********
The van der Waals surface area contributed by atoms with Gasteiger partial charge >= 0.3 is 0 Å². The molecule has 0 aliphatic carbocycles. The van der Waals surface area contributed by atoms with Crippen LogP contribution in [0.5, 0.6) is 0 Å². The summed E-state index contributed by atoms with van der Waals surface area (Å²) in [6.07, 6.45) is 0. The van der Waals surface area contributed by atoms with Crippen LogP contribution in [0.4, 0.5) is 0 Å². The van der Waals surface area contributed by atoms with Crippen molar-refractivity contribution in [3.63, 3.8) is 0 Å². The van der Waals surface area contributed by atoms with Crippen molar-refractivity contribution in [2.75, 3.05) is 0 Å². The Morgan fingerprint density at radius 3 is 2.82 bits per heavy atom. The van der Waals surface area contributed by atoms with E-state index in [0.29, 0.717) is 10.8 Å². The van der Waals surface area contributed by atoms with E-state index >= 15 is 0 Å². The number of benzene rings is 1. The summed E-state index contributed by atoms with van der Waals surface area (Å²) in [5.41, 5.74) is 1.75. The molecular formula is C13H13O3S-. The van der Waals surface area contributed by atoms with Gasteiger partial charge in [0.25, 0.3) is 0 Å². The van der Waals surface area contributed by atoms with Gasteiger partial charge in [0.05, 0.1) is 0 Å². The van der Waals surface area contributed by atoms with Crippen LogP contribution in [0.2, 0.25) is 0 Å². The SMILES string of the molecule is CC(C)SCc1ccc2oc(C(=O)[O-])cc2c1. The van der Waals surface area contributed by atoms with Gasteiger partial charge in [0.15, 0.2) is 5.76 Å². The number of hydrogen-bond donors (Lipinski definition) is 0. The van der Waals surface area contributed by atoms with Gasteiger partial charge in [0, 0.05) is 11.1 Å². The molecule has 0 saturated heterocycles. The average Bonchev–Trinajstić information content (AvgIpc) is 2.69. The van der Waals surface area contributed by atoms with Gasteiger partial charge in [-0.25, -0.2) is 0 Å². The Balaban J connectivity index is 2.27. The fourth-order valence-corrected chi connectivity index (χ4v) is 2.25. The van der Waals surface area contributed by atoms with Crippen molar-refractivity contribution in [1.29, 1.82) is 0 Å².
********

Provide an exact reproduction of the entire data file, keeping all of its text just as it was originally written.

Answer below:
The van der Waals surface area contributed by atoms with Gasteiger partial charge >= 0.3 is 0 Å². The molecule has 0 aliphatic carbocycles. The van der Waals surface area contributed by atoms with Crippen LogP contribution in [0.5, 0.6) is 0 Å². The summed E-state index contributed by atoms with van der Waals surface area (Å²) in [6.07, 6.45) is 0. The van der Waals surface area contributed by atoms with Crippen LogP contribution in [0.4, 0.5) is 0 Å². The van der Waals surface area contributed by atoms with Crippen molar-refractivity contribution in [3.63, 3.8) is 0 Å². The van der Waals surface area contributed by atoms with Crippen molar-refractivity contribution in [2.75, 3.05) is 0 Å². The Morgan fingerprint density at radius 3 is 2.82 bits per heavy atom. The van der Waals surface area contributed by atoms with E-state index in [0.29, 0.717) is 10.8 Å². The van der Waals surface area contributed by atoms with E-state index >= 15 is 0 Å². The number of benzene rings is 1. The summed E-state index contributed by atoms with van der Waals surface area (Å²) in [5.41, 5.74) is 1.75. The molecular formula is C13H13O3S-. The van der Waals surface area contributed by atoms with Gasteiger partial charge in [0.25, 0.3) is 0 Å². The van der Waals surface area contributed by atoms with Gasteiger partial charge in [0.05, 0.1) is 0 Å². The van der Waals surface area contributed by atoms with Crippen LogP contribution in [0.2, 0.25) is 0 Å². The SMILES string of the molecule is CC(C)SCc1ccc2oc(C(=O)[O-])cc2c1. The van der Waals surface area contributed by atoms with Gasteiger partial charge in [0.15, 0.2) is 5.76 Å². The number of hydrogen-bond donors (Lipinski definition) is 0. The van der Waals surface area contributed by atoms with Gasteiger partial charge in [0, 0.05) is 11.1 Å². The molecule has 0 saturated heterocycles. The average Bonchev–Trinajstić information content (AvgIpc) is 2.69. The van der Waals surface area contributed by atoms with Gasteiger partial charge in [-0.25, -0.2) is 0 Å². The Balaban J connectivity index is 2.27. The fourth-order valence-corrected chi connectivity index (χ4v) is 2.25. The van der Waals surface area contributed by atoms with Crippen molar-refractivity contribution in [1.29, 1.82) is 0 Å².